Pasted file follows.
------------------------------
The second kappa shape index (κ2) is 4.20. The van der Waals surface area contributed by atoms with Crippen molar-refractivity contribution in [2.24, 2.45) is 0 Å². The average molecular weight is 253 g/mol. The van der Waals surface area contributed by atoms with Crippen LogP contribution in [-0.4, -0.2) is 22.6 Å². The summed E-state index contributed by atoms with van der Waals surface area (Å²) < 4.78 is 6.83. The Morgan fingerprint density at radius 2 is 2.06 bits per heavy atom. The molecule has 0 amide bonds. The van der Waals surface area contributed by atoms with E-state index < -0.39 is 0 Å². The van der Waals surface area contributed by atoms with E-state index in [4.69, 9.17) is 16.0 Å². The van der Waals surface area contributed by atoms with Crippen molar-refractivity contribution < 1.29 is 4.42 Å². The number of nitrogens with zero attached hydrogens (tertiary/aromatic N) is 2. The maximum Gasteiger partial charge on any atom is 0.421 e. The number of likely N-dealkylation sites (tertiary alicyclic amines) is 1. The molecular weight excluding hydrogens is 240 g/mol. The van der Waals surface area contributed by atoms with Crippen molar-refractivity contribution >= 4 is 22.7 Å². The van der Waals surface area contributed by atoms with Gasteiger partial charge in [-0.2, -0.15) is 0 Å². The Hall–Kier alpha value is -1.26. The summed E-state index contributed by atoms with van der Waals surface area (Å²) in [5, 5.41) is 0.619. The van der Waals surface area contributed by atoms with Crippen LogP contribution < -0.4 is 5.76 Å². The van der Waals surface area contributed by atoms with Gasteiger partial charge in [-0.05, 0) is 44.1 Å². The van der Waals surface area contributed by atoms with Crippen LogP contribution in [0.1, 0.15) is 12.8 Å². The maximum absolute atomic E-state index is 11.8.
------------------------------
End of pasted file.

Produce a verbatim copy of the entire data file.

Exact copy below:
The second kappa shape index (κ2) is 4.20. The van der Waals surface area contributed by atoms with Crippen molar-refractivity contribution in [2.24, 2.45) is 0 Å². The average molecular weight is 253 g/mol. The van der Waals surface area contributed by atoms with Crippen LogP contribution in [-0.4, -0.2) is 22.6 Å². The summed E-state index contributed by atoms with van der Waals surface area (Å²) < 4.78 is 6.83. The Morgan fingerprint density at radius 2 is 2.06 bits per heavy atom. The molecule has 0 amide bonds. The van der Waals surface area contributed by atoms with E-state index < -0.39 is 0 Å². The van der Waals surface area contributed by atoms with E-state index in [4.69, 9.17) is 16.0 Å². The van der Waals surface area contributed by atoms with Crippen molar-refractivity contribution < 1.29 is 4.42 Å². The number of nitrogens with zero attached hydrogens (tertiary/aromatic N) is 2. The maximum Gasteiger partial charge on any atom is 0.421 e. The number of likely N-dealkylation sites (tertiary alicyclic amines) is 1. The molecular weight excluding hydrogens is 240 g/mol. The van der Waals surface area contributed by atoms with Crippen molar-refractivity contribution >= 4 is 22.7 Å². The van der Waals surface area contributed by atoms with Gasteiger partial charge in [-0.2, -0.15) is 0 Å². The Hall–Kier alpha value is -1.26. The summed E-state index contributed by atoms with van der Waals surface area (Å²) in [5, 5.41) is 0.619. The van der Waals surface area contributed by atoms with Crippen LogP contribution < -0.4 is 5.76 Å². The van der Waals surface area contributed by atoms with Gasteiger partial charge in [-0.05, 0) is 44.1 Å². The van der Waals surface area contributed by atoms with Crippen LogP contribution in [0.1, 0.15) is 12.8 Å². The maximum absolute atomic E-state index is 11.8.